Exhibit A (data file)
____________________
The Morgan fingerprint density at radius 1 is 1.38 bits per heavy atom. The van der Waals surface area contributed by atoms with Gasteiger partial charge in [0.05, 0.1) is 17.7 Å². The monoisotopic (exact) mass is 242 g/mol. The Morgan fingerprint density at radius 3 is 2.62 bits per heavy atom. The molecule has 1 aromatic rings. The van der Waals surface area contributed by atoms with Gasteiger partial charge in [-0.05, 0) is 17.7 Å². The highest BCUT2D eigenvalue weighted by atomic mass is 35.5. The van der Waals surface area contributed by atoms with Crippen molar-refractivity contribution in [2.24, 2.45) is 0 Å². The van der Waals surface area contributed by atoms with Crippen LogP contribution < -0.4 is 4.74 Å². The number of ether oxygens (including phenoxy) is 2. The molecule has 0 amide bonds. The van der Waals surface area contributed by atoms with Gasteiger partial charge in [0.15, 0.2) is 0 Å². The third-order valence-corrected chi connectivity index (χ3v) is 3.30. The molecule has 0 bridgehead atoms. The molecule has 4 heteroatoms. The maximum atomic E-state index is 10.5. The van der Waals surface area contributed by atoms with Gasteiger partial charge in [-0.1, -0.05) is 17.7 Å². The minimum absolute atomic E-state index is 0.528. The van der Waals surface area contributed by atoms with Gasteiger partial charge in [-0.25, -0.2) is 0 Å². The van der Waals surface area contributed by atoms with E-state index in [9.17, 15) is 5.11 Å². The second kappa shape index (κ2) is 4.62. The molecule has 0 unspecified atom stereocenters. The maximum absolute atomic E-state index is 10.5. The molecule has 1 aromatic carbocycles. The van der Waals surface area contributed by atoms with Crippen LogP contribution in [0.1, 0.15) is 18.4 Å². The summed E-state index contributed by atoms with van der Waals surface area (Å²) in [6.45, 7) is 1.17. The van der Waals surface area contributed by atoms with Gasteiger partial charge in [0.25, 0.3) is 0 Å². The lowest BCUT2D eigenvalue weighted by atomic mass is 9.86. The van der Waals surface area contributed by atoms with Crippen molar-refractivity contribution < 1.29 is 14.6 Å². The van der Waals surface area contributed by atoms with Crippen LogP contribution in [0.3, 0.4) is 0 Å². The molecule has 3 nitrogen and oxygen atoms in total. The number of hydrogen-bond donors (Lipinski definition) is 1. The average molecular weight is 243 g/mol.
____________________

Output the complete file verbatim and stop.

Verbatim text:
The Morgan fingerprint density at radius 1 is 1.38 bits per heavy atom. The van der Waals surface area contributed by atoms with Gasteiger partial charge in [0.05, 0.1) is 17.7 Å². The monoisotopic (exact) mass is 242 g/mol. The Morgan fingerprint density at radius 3 is 2.62 bits per heavy atom. The molecule has 1 aromatic rings. The van der Waals surface area contributed by atoms with Gasteiger partial charge in [-0.05, 0) is 17.7 Å². The highest BCUT2D eigenvalue weighted by atomic mass is 35.5. The van der Waals surface area contributed by atoms with Crippen molar-refractivity contribution in [2.24, 2.45) is 0 Å². The van der Waals surface area contributed by atoms with Crippen LogP contribution < -0.4 is 4.74 Å². The number of ether oxygens (including phenoxy) is 2. The molecule has 0 amide bonds. The van der Waals surface area contributed by atoms with Gasteiger partial charge in [0.15, 0.2) is 0 Å². The third-order valence-corrected chi connectivity index (χ3v) is 3.30. The molecule has 0 bridgehead atoms. The molecule has 4 heteroatoms. The maximum atomic E-state index is 10.5. The van der Waals surface area contributed by atoms with Gasteiger partial charge in [-0.1, -0.05) is 17.7 Å². The minimum absolute atomic E-state index is 0.528. The van der Waals surface area contributed by atoms with Gasteiger partial charge in [-0.25, -0.2) is 0 Å². The van der Waals surface area contributed by atoms with E-state index in [9.17, 15) is 5.11 Å². The second kappa shape index (κ2) is 4.62. The molecule has 0 unspecified atom stereocenters. The maximum absolute atomic E-state index is 10.5. The molecule has 1 aromatic carbocycles. The van der Waals surface area contributed by atoms with Crippen LogP contribution in [0.1, 0.15) is 18.4 Å². The summed E-state index contributed by atoms with van der Waals surface area (Å²) in [6.45, 7) is 1.17. The van der Waals surface area contributed by atoms with Gasteiger partial charge in [0.25, 0.3) is 0 Å². The lowest BCUT2D eigenvalue weighted by atomic mass is 9.86. The van der Waals surface area contributed by atoms with Crippen molar-refractivity contribution < 1.29 is 14.6 Å². The van der Waals surface area contributed by atoms with Crippen LogP contribution in [0.3, 0.4) is 0 Å². The molecule has 3 nitrogen and oxygen atoms in total. The number of hydrogen-bond donors (Lipinski definition) is 1. The average molecular weight is 243 g/mol.